Almost immediately the two motorcyclists along with the field’s owner and a county sheriff showed up to make sure we were all right. We then all shared our stories about what had just transpired. The entire event took about two minutes or less from the first indication of trouble. Scott did not make any radio calls for help mainly because of the lack of time involved and needing full concentration to locate a field and fly the airplane to a full stop with no possible go-around. Unfortunately, the GoPro had run out of video time, so the final minutes of our adventure were not captured to view.
In discussing the event later, and looking at our ground track from Scott’s ForeFlight app, we felt better that the field that was chosen was probably the best one. It was the closest and therefore better as a place we could easily make, instead of trying to shoot for a more distant location. It’s always better to have too much energy than not enough. We also talked about being careful what you are flying over, especially in a single-engine aircraft. Earlier in the flight, we were over some areas with very few options. This cannot always be avoided, but Scott told me he is always thinking about where he would go if he had to get on the ground right away. If there is an option to go around a questionable area, even though it may take a little longer, take it.
Since this incident, Scott and I have become good friends. Even though the airplane will be restored by a friend of his, Scott no longer owns it. I felt bad for him and I wanted to do something special. I own a sheet metal fabrication company and have a close friend who owns a sign and graphics company, so I thought I could build him a replica of the side of his fuselage with all of the exact markings and colors on it. This would include rivets and holes to make it authentic.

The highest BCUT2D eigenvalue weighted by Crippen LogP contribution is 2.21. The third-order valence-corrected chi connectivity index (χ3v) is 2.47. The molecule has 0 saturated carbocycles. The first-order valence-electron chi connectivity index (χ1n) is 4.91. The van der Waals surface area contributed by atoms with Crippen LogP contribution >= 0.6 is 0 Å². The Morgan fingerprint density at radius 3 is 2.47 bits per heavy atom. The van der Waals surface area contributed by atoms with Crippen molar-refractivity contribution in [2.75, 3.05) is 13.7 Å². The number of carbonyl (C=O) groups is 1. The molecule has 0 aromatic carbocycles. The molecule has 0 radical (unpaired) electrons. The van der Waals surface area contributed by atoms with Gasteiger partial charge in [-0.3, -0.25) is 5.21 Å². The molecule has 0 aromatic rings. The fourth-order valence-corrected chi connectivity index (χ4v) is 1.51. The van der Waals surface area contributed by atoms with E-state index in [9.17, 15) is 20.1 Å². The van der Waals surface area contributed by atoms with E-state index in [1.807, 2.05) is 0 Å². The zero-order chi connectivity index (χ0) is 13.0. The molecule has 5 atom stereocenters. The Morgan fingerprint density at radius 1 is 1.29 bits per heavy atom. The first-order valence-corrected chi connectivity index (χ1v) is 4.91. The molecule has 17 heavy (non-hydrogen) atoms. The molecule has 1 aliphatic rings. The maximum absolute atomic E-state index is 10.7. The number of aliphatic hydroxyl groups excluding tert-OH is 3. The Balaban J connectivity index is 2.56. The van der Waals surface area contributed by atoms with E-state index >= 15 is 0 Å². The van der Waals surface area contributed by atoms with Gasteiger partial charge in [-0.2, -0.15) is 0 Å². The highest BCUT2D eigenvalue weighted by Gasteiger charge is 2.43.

When I gave it to him, he thought it was super cool and said, “I don’t know why everyone with an airplane wouldn’t want one.” So, I thought about it for a few months and searched everywhere on the internet and found that no one was doing this kind of thing. I have realized that a tail number is very important to pilots. It’s the identity of an aircraft that they have flown or has some other meaningful connection. I have talked to pilots who are in their late 70s who still remember their first solo tail number when they were 17, so I knew there was something special there.
Now that I have this concept in full operation, the side benefit of getting to know people and their stories for me is irreplaceable. I have manufactured Tin Tail Numbers for a family to remember their late father who flew a B-57 Canberra in Vietnam, the first officer of “The Miracle on the Hudson,” an infant survivor of the Vietnam “Operation Baby Lift” C-5 accident, as well as many others who want a remembrance of an aircraft that is significant to them.